October 26, 2011
By Roberto Viramontes, Morna Murray, and Jessica Newman
After months of negotiations between Senators Tom Harkin (D-IA) and Michael Enzi (R-WY), and after 15 hours of debate over amendments last week, the Elementary and Secondary Education Act (ESEA), made it out of committee late in the evening on October 20th. The measure, previously known as No Child Left Behind, made it out of the Senate Health, Education, Labor and Pensions by a vote of 15-7, with the goal of moving it to the Senate floor before year’s end, or just before the Administration’s waivers on ESEA will be implemented.
From the beginning of the mark-up, the whole process seemed a little strange, much like an organized circus – Senator Rand Paul (R-KY) placed barriers to delay mark-up activity (introduced 74 amendments, trying to repeal the entire law, utilized an obscure parliamentary maneuver that cut the debate short). Once things settled down, work finally commenced on debating and voting on the amendments to the bill (originally, 144 had been filed). In the end, only 53 amendments were considered, 23 were adopted, 10 were defeated and 20 were withdrawn. The First Focus Campaign for Children actively supported a number of amendments, some were adopted, some were withdrawn and others, to our disappointment, were rejected altogether. Here is a list of the amendments which we were actively engaged in:
Amendments that were agreed to
• An amendment by Senator Al Franken (D-MN) would provide educational stability for children in foster care. Furthermore, it allows students in foster that are experiencing a transition in housing to remain in their current school if it is in their best interest. It also requires the collaboration between child welfare liaisons and schools in order to meet the needs of children and youth in foster care.
• An amendment by Senator Bernard Sanders (I-VT) on out-of-school youth would address the drop-out issue by tracking students as they transition from 8th grade to high school for the purposes of painting a clear picture of the dropout magnitude (States would know exactly who these students are and why they are dropping out). The amendment would only track students within a school district.
• An amendment by Senator Robert Casey (D-PA) would increase access to high-quality courses for low-income students. The amendment institutes a 5 year grant program which would fund instruction in such subjects as the arts, civics, foreign languages, geography, economics, and social studies, among others. These funds are especially important given the fiscal crises states and school boards are facing. Tightened budgets have led to cuts in funding for these essential subjects, especially in districts that serve lower income populations.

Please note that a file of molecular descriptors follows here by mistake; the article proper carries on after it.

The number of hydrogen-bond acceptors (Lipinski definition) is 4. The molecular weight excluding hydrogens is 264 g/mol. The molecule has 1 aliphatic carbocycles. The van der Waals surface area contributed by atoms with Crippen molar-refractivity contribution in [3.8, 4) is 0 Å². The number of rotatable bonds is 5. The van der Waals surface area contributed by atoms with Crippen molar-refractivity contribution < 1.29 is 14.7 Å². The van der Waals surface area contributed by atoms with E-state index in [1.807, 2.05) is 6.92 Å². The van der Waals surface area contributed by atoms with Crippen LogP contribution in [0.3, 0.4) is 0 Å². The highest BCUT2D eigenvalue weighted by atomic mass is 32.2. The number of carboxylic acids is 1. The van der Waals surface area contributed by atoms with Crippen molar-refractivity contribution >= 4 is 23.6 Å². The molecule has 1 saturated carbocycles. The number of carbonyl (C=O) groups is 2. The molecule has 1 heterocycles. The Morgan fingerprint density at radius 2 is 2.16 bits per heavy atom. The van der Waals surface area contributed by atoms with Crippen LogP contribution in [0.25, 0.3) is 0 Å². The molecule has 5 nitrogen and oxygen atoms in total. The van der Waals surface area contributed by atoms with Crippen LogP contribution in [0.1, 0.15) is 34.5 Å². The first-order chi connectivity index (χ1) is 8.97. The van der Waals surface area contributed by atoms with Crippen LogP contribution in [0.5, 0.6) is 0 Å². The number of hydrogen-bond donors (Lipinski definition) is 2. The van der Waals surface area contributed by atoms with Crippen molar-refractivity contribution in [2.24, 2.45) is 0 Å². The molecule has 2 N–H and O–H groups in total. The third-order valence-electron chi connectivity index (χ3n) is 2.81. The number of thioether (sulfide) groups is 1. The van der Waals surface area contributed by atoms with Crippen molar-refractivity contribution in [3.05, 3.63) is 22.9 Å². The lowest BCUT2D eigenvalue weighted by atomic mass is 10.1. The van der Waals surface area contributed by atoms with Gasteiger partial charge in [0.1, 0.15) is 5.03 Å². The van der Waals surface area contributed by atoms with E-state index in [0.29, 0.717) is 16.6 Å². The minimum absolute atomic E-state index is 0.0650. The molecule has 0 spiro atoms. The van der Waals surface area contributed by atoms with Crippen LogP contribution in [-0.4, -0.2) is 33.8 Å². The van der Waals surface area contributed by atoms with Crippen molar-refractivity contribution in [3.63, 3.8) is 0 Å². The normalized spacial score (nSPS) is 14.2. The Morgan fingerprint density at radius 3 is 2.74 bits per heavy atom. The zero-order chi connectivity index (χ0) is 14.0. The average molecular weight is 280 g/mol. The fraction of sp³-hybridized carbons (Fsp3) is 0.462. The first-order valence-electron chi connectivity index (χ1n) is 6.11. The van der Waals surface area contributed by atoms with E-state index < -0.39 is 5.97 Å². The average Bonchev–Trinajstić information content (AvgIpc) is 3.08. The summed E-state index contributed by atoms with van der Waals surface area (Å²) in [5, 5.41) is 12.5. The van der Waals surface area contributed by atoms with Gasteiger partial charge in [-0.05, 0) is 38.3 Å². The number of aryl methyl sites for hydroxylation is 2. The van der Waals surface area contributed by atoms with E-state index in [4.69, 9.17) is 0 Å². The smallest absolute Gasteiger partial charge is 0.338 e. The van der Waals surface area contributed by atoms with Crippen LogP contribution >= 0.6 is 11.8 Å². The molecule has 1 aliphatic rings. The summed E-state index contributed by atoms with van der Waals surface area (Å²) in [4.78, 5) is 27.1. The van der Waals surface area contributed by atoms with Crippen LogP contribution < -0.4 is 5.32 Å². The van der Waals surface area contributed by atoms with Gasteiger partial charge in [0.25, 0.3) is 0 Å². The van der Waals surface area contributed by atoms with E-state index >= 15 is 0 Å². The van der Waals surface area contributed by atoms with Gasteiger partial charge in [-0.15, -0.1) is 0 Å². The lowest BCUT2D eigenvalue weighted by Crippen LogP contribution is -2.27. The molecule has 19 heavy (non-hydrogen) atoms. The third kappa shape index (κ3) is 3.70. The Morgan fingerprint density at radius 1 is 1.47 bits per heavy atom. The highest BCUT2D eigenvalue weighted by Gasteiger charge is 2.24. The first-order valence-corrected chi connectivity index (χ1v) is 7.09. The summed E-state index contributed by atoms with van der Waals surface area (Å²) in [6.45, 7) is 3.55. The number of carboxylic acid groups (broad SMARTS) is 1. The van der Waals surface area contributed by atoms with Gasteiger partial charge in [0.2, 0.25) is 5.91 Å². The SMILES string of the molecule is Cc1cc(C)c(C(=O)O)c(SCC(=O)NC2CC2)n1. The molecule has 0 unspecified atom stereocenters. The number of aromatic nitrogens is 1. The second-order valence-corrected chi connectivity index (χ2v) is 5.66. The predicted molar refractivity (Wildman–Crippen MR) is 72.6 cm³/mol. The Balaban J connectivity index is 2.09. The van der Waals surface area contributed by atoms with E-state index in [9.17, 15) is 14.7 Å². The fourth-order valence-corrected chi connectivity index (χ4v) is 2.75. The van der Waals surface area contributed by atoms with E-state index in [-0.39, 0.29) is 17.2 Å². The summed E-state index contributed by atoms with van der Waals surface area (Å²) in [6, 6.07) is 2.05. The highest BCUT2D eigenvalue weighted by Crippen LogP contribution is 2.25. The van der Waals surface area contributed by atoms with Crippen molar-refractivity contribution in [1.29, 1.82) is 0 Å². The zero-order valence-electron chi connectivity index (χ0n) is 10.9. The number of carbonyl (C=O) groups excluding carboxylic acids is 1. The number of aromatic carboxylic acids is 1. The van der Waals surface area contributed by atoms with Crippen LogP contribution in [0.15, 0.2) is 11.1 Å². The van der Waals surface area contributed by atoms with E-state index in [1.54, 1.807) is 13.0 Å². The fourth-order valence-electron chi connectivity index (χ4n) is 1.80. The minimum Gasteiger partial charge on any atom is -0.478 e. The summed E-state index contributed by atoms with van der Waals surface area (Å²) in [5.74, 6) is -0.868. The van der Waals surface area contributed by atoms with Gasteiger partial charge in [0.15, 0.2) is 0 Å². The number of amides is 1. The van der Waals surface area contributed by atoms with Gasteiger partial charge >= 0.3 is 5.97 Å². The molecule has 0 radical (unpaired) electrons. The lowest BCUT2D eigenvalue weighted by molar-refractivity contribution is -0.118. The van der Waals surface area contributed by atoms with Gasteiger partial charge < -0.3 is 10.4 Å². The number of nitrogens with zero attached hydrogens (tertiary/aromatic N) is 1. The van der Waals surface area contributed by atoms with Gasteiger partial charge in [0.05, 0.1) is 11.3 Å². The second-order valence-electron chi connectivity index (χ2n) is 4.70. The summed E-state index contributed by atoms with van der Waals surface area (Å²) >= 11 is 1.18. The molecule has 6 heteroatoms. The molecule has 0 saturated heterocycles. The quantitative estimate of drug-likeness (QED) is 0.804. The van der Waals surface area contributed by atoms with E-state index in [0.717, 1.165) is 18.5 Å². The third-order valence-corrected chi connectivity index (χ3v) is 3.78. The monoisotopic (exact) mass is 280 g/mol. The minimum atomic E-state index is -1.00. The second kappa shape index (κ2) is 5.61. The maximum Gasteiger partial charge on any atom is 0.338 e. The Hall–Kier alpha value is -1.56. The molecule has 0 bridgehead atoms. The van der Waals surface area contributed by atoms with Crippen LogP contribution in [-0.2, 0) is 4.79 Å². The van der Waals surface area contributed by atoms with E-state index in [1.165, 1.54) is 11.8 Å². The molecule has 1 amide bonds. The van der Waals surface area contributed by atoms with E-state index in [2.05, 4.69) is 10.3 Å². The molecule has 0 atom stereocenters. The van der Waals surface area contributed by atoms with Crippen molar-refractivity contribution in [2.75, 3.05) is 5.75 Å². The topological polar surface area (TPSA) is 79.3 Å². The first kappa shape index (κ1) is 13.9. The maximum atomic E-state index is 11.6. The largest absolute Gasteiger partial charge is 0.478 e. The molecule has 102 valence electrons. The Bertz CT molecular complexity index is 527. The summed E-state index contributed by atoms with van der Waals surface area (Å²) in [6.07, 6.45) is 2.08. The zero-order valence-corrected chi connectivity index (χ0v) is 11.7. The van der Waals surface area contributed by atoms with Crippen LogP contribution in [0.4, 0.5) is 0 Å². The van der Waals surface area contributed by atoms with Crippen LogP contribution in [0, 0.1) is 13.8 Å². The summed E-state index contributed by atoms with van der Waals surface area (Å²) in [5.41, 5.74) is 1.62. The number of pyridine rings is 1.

Amendments that were rejected
• An amendment by Senator Bernard Sanders (I-VT) would define a teacher as being “Highly Qualified” on the basis of having completed a State-approved traditional or alternative teacher-preparation program, having passed a State-approved teacher performance assessment and obtaining credentialing (certification) in their respective subject matter. While we were incredibly disappointed with the outcome on this particular amendment, we will continue to stand behind the rationale of this amendment with the goal of giving our most vulnerable students access to fully-prepared (and fully effective) teachers on the first day of school.
• In relationship to the previous amendment, another amendment by Senator Bernard Sanders (I-VT) would increase student access to Highly Qualified Teachers (equitable distribution). The State would provide technical assistance to school districts for the equitable distribution of Highly Qualified teachers with the goal of decreasing teacher attrition and building capacity within schools with a high concentration of students that are poor, students of color, English learners and students with disabilities. To our great displeasure, this amendment was also not agreed to.
For complete coverage on all the amendments, click here.
After months of negotiations, not to mention that we have waited for reauthorization since 2007 (the year NCLB expired), all of a sudden there is a dramatic rush to revamp the law by the holidays (the bill is over 800 pages long and the mark-up lasted less than two days). We have waited this long just so they can rush through a reauthorization with a bill that is far from perfect and that the First Focus Campaign for Children (and several other education advocacy groups) cannot wholeheartedly support in its current form. As we move toward a Senate floor vote, there is always a chance that the bill may become even worse with off-committee amendments being offered that place politics ahead of sound education policy (in this world, so it so difficult to separate the two). As the process moves forward, the First Focus Campaign for Children will continue to be engaged so issues such as developing a national strategy on early childhood education, integrated supports and services for students and parents, Highly Qualified Teachers and maintaining accountability on students are all revisited. To say the least, a rocky process continues to lie ahead.